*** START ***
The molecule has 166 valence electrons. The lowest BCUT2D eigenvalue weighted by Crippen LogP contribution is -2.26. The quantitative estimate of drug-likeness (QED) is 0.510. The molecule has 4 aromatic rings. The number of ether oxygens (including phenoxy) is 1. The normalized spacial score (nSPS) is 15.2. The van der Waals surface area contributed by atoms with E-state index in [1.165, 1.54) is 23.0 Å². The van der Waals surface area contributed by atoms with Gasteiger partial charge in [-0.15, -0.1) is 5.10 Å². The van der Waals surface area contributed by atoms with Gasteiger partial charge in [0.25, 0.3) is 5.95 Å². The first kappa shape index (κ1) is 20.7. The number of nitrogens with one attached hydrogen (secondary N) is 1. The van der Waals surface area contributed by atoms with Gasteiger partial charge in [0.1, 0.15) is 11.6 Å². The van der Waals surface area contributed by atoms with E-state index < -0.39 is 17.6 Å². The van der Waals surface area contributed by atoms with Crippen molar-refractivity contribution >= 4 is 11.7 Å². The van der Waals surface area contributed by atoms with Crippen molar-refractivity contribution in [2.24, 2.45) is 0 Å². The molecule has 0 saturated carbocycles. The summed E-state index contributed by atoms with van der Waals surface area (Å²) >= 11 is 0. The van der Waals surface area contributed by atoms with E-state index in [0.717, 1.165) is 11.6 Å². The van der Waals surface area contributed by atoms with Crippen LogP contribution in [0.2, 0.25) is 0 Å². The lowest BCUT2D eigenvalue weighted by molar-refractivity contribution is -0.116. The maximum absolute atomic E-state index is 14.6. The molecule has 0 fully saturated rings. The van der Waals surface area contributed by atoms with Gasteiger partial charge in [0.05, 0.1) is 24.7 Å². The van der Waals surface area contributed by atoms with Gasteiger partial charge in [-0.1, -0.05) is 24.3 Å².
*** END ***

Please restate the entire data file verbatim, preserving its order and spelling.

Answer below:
The molecule has 166 valence electrons. The lowest BCUT2D eigenvalue weighted by Crippen LogP contribution is -2.26. The quantitative estimate of drug-likeness (QED) is 0.510. The molecule has 4 aromatic rings. The number of ether oxygens (including phenoxy) is 1. The normalized spacial score (nSPS) is 15.2. The van der Waals surface area contributed by atoms with E-state index in [1.165, 1.54) is 23.0 Å². The van der Waals surface area contributed by atoms with Gasteiger partial charge in [-0.15, -0.1) is 5.10 Å². The van der Waals surface area contributed by atoms with Gasteiger partial charge in [0.25, 0.3) is 5.95 Å². The first kappa shape index (κ1) is 20.7. The number of nitrogens with one attached hydrogen (secondary N) is 1. The van der Waals surface area contributed by atoms with Gasteiger partial charge in [0.1, 0.15) is 11.6 Å². The van der Waals surface area contributed by atoms with E-state index < -0.39 is 17.6 Å². The van der Waals surface area contributed by atoms with Crippen molar-refractivity contribution >= 4 is 11.7 Å². The van der Waals surface area contributed by atoms with Crippen molar-refractivity contribution in [2.24, 2.45) is 0 Å². The molecule has 0 saturated carbocycles. The summed E-state index contributed by atoms with van der Waals surface area (Å²) >= 11 is 0. The van der Waals surface area contributed by atoms with E-state index in [0.717, 1.165) is 11.6 Å². The van der Waals surface area contributed by atoms with Crippen LogP contribution in [0.2, 0.25) is 0 Å². The lowest BCUT2D eigenvalue weighted by molar-refractivity contribution is -0.116. The maximum absolute atomic E-state index is 14.6. The molecule has 0 fully saturated rings. The van der Waals surface area contributed by atoms with Gasteiger partial charge in [0.05, 0.1) is 24.7 Å². The van der Waals surface area contributed by atoms with Gasteiger partial charge in [-0.1, -0.05) is 24.3 Å².